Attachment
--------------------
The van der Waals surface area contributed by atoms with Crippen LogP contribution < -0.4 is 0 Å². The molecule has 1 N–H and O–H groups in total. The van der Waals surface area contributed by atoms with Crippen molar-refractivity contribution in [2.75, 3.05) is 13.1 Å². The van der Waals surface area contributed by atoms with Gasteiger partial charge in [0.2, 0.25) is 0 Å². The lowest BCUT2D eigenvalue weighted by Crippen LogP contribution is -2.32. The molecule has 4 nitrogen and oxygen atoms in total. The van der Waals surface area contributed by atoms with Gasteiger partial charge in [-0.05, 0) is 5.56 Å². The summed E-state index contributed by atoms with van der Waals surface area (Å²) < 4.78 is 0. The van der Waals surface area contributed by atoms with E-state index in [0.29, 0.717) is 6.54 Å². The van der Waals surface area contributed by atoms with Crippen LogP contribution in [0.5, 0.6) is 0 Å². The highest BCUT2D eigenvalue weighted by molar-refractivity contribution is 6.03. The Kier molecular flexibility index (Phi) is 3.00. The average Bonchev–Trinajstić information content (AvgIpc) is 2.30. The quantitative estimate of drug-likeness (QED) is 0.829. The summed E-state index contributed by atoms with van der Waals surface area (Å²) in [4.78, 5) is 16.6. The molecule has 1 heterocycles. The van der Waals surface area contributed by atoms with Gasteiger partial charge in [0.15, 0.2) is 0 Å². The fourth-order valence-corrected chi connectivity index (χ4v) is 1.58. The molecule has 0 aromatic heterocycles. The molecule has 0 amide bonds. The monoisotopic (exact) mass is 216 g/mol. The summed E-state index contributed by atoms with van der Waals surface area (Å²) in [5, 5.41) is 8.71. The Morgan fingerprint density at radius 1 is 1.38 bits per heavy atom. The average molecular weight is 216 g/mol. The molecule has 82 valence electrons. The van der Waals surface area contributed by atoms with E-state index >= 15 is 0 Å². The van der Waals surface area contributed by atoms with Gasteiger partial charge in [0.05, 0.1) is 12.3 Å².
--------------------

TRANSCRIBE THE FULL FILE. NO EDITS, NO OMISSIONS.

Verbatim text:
The van der Waals surface area contributed by atoms with Crippen LogP contribution < -0.4 is 0 Å². The molecule has 1 N–H and O–H groups in total. The van der Waals surface area contributed by atoms with Crippen molar-refractivity contribution in [2.75, 3.05) is 13.1 Å². The van der Waals surface area contributed by atoms with Gasteiger partial charge in [0.2, 0.25) is 0 Å². The lowest BCUT2D eigenvalue weighted by Crippen LogP contribution is -2.32. The molecule has 4 nitrogen and oxygen atoms in total. The van der Waals surface area contributed by atoms with Gasteiger partial charge in [-0.05, 0) is 5.56 Å². The summed E-state index contributed by atoms with van der Waals surface area (Å²) < 4.78 is 0. The van der Waals surface area contributed by atoms with E-state index in [0.29, 0.717) is 6.54 Å². The van der Waals surface area contributed by atoms with Crippen LogP contribution in [0.5, 0.6) is 0 Å². The highest BCUT2D eigenvalue weighted by molar-refractivity contribution is 6.03. The Kier molecular flexibility index (Phi) is 3.00. The average Bonchev–Trinajstić information content (AvgIpc) is 2.30. The quantitative estimate of drug-likeness (QED) is 0.829. The summed E-state index contributed by atoms with van der Waals surface area (Å²) in [4.78, 5) is 16.6. The molecule has 1 heterocycles. The van der Waals surface area contributed by atoms with Gasteiger partial charge in [0.15, 0.2) is 0 Å². The fourth-order valence-corrected chi connectivity index (χ4v) is 1.58. The molecule has 0 aromatic heterocycles. The molecule has 0 amide bonds. The monoisotopic (exact) mass is 216 g/mol. The summed E-state index contributed by atoms with van der Waals surface area (Å²) in [5, 5.41) is 8.71. The Morgan fingerprint density at radius 1 is 1.38 bits per heavy atom. The average molecular weight is 216 g/mol. The molecule has 82 valence electrons. The van der Waals surface area contributed by atoms with E-state index >= 15 is 0 Å². The van der Waals surface area contributed by atoms with Gasteiger partial charge in [0.05, 0.1) is 12.3 Å².